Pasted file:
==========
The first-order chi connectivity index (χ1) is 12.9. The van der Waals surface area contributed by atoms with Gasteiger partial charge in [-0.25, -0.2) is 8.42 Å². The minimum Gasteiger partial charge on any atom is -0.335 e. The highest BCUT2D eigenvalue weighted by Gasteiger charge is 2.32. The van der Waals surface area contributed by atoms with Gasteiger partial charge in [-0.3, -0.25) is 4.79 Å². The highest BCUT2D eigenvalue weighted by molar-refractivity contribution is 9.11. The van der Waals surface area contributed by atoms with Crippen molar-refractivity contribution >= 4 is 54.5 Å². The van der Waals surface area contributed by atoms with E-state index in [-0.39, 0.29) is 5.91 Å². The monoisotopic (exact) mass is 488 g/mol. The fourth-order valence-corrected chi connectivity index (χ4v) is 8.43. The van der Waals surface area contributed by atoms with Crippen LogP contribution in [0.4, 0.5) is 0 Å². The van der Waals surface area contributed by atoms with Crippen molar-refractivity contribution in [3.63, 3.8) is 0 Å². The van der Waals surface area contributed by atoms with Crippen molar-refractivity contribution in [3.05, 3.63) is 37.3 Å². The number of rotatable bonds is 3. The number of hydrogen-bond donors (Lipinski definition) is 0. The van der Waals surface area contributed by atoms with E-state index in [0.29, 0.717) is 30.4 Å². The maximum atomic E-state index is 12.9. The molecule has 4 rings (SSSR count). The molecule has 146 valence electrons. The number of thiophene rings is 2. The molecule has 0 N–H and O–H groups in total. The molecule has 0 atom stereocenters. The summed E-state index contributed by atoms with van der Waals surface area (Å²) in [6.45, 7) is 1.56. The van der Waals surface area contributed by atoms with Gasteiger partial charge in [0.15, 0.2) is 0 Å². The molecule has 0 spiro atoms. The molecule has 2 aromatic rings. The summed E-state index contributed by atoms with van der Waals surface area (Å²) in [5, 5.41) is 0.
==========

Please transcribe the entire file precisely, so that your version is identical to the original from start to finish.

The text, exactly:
The first-order chi connectivity index (χ1) is 12.9. The van der Waals surface area contributed by atoms with Gasteiger partial charge in [-0.25, -0.2) is 8.42 Å². The minimum Gasteiger partial charge on any atom is -0.335 e. The highest BCUT2D eigenvalue weighted by Gasteiger charge is 2.32. The van der Waals surface area contributed by atoms with Gasteiger partial charge in [-0.3, -0.25) is 4.79 Å². The highest BCUT2D eigenvalue weighted by molar-refractivity contribution is 9.11. The van der Waals surface area contributed by atoms with Crippen molar-refractivity contribution >= 4 is 54.5 Å². The van der Waals surface area contributed by atoms with E-state index in [-0.39, 0.29) is 5.91 Å². The monoisotopic (exact) mass is 488 g/mol. The fourth-order valence-corrected chi connectivity index (χ4v) is 8.43. The van der Waals surface area contributed by atoms with Crippen LogP contribution in [0.4, 0.5) is 0 Å². The van der Waals surface area contributed by atoms with Crippen molar-refractivity contribution in [3.63, 3.8) is 0 Å². The van der Waals surface area contributed by atoms with Crippen molar-refractivity contribution in [3.05, 3.63) is 37.3 Å². The number of rotatable bonds is 3. The number of hydrogen-bond donors (Lipinski definition) is 0. The van der Waals surface area contributed by atoms with E-state index in [0.29, 0.717) is 30.4 Å². The maximum atomic E-state index is 12.9. The molecule has 4 rings (SSSR count). The molecule has 146 valence electrons. The number of thiophene rings is 2. The molecule has 0 N–H and O–H groups in total. The molecule has 0 atom stereocenters. The summed E-state index contributed by atoms with van der Waals surface area (Å²) in [6.45, 7) is 1.56. The van der Waals surface area contributed by atoms with Gasteiger partial charge in [0.15, 0.2) is 0 Å². The molecule has 0 spiro atoms. The molecule has 2 aromatic rings. The summed E-state index contributed by atoms with van der Waals surface area (Å²) in [5, 5.41) is 0.